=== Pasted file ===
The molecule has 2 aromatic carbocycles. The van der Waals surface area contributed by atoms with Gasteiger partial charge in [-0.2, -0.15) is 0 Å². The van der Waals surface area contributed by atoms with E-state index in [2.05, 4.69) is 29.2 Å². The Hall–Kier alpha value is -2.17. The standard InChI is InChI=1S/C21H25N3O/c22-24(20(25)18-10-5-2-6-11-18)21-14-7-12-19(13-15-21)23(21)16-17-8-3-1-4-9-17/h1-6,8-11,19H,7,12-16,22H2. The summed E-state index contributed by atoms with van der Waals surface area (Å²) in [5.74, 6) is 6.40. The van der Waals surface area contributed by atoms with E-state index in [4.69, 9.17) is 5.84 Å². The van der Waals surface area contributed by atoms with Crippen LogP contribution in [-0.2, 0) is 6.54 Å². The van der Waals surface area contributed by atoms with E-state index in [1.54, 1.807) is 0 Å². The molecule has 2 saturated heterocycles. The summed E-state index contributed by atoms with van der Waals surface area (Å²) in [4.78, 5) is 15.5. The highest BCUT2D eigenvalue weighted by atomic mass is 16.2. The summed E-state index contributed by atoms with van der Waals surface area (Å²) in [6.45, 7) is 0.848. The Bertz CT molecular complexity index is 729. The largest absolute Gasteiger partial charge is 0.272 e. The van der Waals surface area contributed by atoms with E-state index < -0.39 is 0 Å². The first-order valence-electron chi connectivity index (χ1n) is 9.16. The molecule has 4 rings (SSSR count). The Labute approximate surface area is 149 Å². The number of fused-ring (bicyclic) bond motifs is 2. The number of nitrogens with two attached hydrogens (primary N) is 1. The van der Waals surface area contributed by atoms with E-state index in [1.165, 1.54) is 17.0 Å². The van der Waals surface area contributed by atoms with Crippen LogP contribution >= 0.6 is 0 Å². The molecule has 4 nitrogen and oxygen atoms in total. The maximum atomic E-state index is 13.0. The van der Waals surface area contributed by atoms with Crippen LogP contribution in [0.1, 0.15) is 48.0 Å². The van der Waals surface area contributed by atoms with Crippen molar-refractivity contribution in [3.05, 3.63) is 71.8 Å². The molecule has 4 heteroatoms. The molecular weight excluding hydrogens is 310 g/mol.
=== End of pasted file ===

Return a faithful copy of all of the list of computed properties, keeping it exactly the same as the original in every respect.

The molecule has 2 aromatic carbocycles. The van der Waals surface area contributed by atoms with Gasteiger partial charge in [-0.2, -0.15) is 0 Å². The van der Waals surface area contributed by atoms with E-state index in [2.05, 4.69) is 29.2 Å². The Hall–Kier alpha value is -2.17. The standard InChI is InChI=1S/C21H25N3O/c22-24(20(25)18-10-5-2-6-11-18)21-14-7-12-19(13-15-21)23(21)16-17-8-3-1-4-9-17/h1-6,8-11,19H,7,12-16,22H2. The summed E-state index contributed by atoms with van der Waals surface area (Å²) in [5.74, 6) is 6.40. The van der Waals surface area contributed by atoms with E-state index in [4.69, 9.17) is 5.84 Å². The van der Waals surface area contributed by atoms with Crippen LogP contribution in [-0.2, 0) is 6.54 Å². The van der Waals surface area contributed by atoms with E-state index in [1.54, 1.807) is 0 Å². The molecule has 2 saturated heterocycles. The summed E-state index contributed by atoms with van der Waals surface area (Å²) in [4.78, 5) is 15.5. The highest BCUT2D eigenvalue weighted by atomic mass is 16.2. The summed E-state index contributed by atoms with van der Waals surface area (Å²) in [6.45, 7) is 0.848. The Bertz CT molecular complexity index is 729. The largest absolute Gasteiger partial charge is 0.272 e. The van der Waals surface area contributed by atoms with E-state index < -0.39 is 0 Å². The first-order valence-electron chi connectivity index (χ1n) is 9.16. The molecule has 4 rings (SSSR count). The Labute approximate surface area is 149 Å². The number of fused-ring (bicyclic) bond motifs is 2. The number of nitrogens with two attached hydrogens (primary N) is 1. The van der Waals surface area contributed by atoms with E-state index in [1.165, 1.54) is 17.0 Å². The van der Waals surface area contributed by atoms with Crippen LogP contribution >= 0.6 is 0 Å². The molecule has 4 nitrogen and oxygen atoms in total. The maximum atomic E-state index is 13.0. The van der Waals surface area contributed by atoms with Crippen LogP contribution in [0.1, 0.15) is 48.0 Å². The van der Waals surface area contributed by atoms with Crippen molar-refractivity contribution in [3.05, 3.63) is 71.8 Å². The molecule has 4 heteroatoms. The molecular weight excluding hydrogens is 310 g/mol.